Journalist creates database to improve online access to police procedures

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The more that Buzzfeed journalist CJ Ciaramella worked to find information on local police department procedures online, the more frustrated he became — now, he’s taking matters into his own hands.

Ciaramella, a Washington editor for the site, discovered that departments in 13 of the nation’s 25 largest cities fail to post any information about their operating procedures to their websites, and many others merely have outdated documents available.

So, with a little spare time around the end of 2015, he set about compiling a central database for the police procedures in those cities that are posted online, and filing public records requests to gain access to the rest of the manuals. He since expanded his scope nationwide, and he’s now investigated 34 different departments.

“Over the past couple years, there’s been a lot of focus on use of force policies, so it was interesting to me that a lot of places don’t even put the rules that govern their police officers online,” Ciaramella told StateScoop. “I started doing it for my own purposes since I file a lot of records requests, so I thought other people, researchers and other journalists, might be interested in it, so I just started throwing it up.”

Overall, Ciaramella said he couldn’t “really discern any rhyme or reason between which cities post their operating procedures or manuals online and which ones don’t.”

Indeed, he found that some police departments make their policies particularly accessible — cities like Chicago, Los Angeles, Minneapolis, Portland and Seattle post the most recent versions of their police procedures online in machine-readable formats.

Others are less friendly to open data connoisseurs, as 17 of the cities Ciaramella examined post their manuals merely as static PDF files. Of those cities, four departments only have information available that’s several years old.

“They all do it in different ways, there’s no standardized thing, so it varies,” Ciaramella said. “Some are easy and searchable, others less so … it just depends on who’s doing it and how much they actually care about making sure the data is out there.”

Some manuals aren’t available online at all, with San Diego, Baltimore, Memphis and three cities in Texas (El Paso, Fort Worth and Houston) all declining to post any procedures on the Web.

On the database, Ciaramella wryly noted that Houston police in particular were “kind of jerks” about not releasing their procedures, citing their refusal to release the department’s use of force policy without heavy redactions. The department told The Houston Chronicle that sharing information on the practice could “compromise officer safety,” and an opinion by the Texas Attorney General supports that decision.

Ciaramella added that the situation in Baltimore is unique as well. Police there will make sections of their “General Orders” available, but only if interested parties pay up.

“You have to send checks for $10 per section of their ‘General Orders’ if you want them,” Ciaramella said. “It’s not online, you have to pay to get individual sections. I don’t even know how much the entire thing would cost.”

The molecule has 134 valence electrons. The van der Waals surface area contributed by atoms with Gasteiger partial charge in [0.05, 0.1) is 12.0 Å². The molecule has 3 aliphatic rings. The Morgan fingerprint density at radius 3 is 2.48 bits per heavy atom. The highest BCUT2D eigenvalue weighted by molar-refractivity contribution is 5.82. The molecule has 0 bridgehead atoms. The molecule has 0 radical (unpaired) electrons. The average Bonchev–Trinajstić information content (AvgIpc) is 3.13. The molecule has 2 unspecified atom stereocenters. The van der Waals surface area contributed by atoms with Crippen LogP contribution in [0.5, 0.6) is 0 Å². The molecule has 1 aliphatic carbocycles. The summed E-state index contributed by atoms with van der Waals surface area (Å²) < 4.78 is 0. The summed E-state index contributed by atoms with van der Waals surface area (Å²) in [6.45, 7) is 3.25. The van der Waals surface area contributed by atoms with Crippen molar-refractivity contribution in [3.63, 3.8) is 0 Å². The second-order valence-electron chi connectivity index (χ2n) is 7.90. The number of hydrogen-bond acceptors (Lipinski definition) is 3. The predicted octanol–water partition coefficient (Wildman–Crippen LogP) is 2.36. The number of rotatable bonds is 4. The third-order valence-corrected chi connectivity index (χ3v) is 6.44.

Atlanta makes their full manual a bit more readily available, charging $22 for a CD version of their policies, Ciaramella said.

But he admitted being puzzled as to why this area was so contentious, given that the information has value to the public and that each department chooses to regulate its officers in vastly different ways.

“Police departments set their own policies, there’s no national standards,” Ciaramella said. “Departments around the country are free to set their own policies, so they all do it in different ways and call them different things.”

Ciaramella doesn’t think this dearth of police procedure information is a deliberate effort by the departments but merely the product of a lack of awareness of its value.

“In some cases, there might be some police departments that actively don’t want to release it, but in most cases though, it’s just never been a priority,” Ciaramella said. “I don’t imagine there’s big open data people in police departments pushing for this … It probably didn’t even cross a lot of departments’ minds.”

In the coming weeks and months, Ciaramella hopes to speak with more people inside the departments to understand why the information is so scarce online, and continue to expand the scope of the database. Ultimately, he’d like to include information on local sheriff and jail policies on the site as well, though he admitted this effort is just a “side project” for him, so it may take some time.

But no matter what form it ends up taking, Ciaramella said he thinks his modest site can end up being a substantial resource for anyone interested in the issue.

“There are a lot of smarter people than me out there working on police stuff, so I was like, ‘Well, someone else out there might find it useful and do something really cool with it,’” Ciaramella said. “I just did it for my own purposes as a public records requester, but I’m sure there’s programmers and data people out there who might be able to do pretty cool stuff with it.”

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Atlanta, Baltimore, Chicago, Digital Services, Freedom of Information Act, Georgia, Law Enforcement, Maryland, Open Data, Open Government, police procedures, Public Safety, State & Local News, States, Tech News, Texas, transparency, Websites
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